Yale University Art Gallery

New Haven
CT

The renovated Art Gallery comprises three structures — Street Hall, the Old Art Gallery building, and the Kahn building. Below, John Trumbull and contemporaries.

QUICK FACTS
  • The original neoclassical Picture Gallery had two large skylit rooms on the upper floor for the display of art. The north gallery was devoted to Trumbull’s paintings; the south gallery displayed paintings by other artists, including John Smibert, Ralph Earl, and Samuel F.B. Morse.
  • When collection in the Picture Gallery moved to Street Hall in 1867, the original building served as office space until it was demolished in 1901.
  • John Trumbull and his wife are buried in a stone tomb beneath the Old Art Gallery.
LINKS
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Home to one of the finest collections of early American art anywhere, the Yale University Art Gallery was founded in 1832 when John Trumbull gave more than one hundred of his portraits and historical paintings to Yale and designed a Picture Gallery for them. It is the oldest university art museum in the western hemisphere.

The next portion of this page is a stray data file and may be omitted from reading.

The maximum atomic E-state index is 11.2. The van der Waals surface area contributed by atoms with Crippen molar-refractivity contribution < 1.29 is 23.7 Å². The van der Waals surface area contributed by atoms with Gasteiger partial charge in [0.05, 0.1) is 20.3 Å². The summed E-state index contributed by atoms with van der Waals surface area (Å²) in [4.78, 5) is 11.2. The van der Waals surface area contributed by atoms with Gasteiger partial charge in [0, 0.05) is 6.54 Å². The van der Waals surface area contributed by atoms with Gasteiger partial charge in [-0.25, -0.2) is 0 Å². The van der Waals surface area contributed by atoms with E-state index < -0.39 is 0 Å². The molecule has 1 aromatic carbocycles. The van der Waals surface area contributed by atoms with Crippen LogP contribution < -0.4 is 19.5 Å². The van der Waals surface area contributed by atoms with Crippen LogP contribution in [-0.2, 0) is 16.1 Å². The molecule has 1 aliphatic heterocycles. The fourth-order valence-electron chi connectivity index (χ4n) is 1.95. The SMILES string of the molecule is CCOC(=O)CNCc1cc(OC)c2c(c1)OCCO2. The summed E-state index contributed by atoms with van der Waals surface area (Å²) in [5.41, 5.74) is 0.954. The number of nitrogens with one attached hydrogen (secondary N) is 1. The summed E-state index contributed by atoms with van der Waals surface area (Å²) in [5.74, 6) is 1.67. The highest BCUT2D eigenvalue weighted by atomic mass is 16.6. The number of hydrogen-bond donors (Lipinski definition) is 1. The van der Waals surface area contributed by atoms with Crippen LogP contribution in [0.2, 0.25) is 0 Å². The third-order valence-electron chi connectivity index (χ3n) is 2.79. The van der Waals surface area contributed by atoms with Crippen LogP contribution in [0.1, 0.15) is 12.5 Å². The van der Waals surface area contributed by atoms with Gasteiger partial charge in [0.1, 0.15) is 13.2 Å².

In December 2012 the Yale University Art Gallery reopened to the public after completing a ten-year renovation and expansion. It comprises three structures — Street Hall (1866), the Old Art Gallery building (1928), and the modernist and magnificent Louis Kahn building (1953).

The art of Trumbull and his contemporaries and other early American art are located in Street Hall (the building designed by Trumbull was razed in 1901).

Associated People

At the end of March [1783] Franklin applied to [French Foreign Secretary] Vergennes for permission to publish a complete translation of the United States constitutions in French, the only language in which they could be widely read. He was eager to correct Europe’s misapprehensions about the new nation; he knew as well that he was offering up an advertisement for American trade and immigration.... Copies went out over the summer to the entire diplomatic corps and, in extravagantly bound editions, to Louis XVI and Marie Antoinette. The most influential of Franklin’s European publications the constitutions were universally well received.

Stacy Schiff
A Great Improvisation: Franklin, France, and the Birth of America (2005)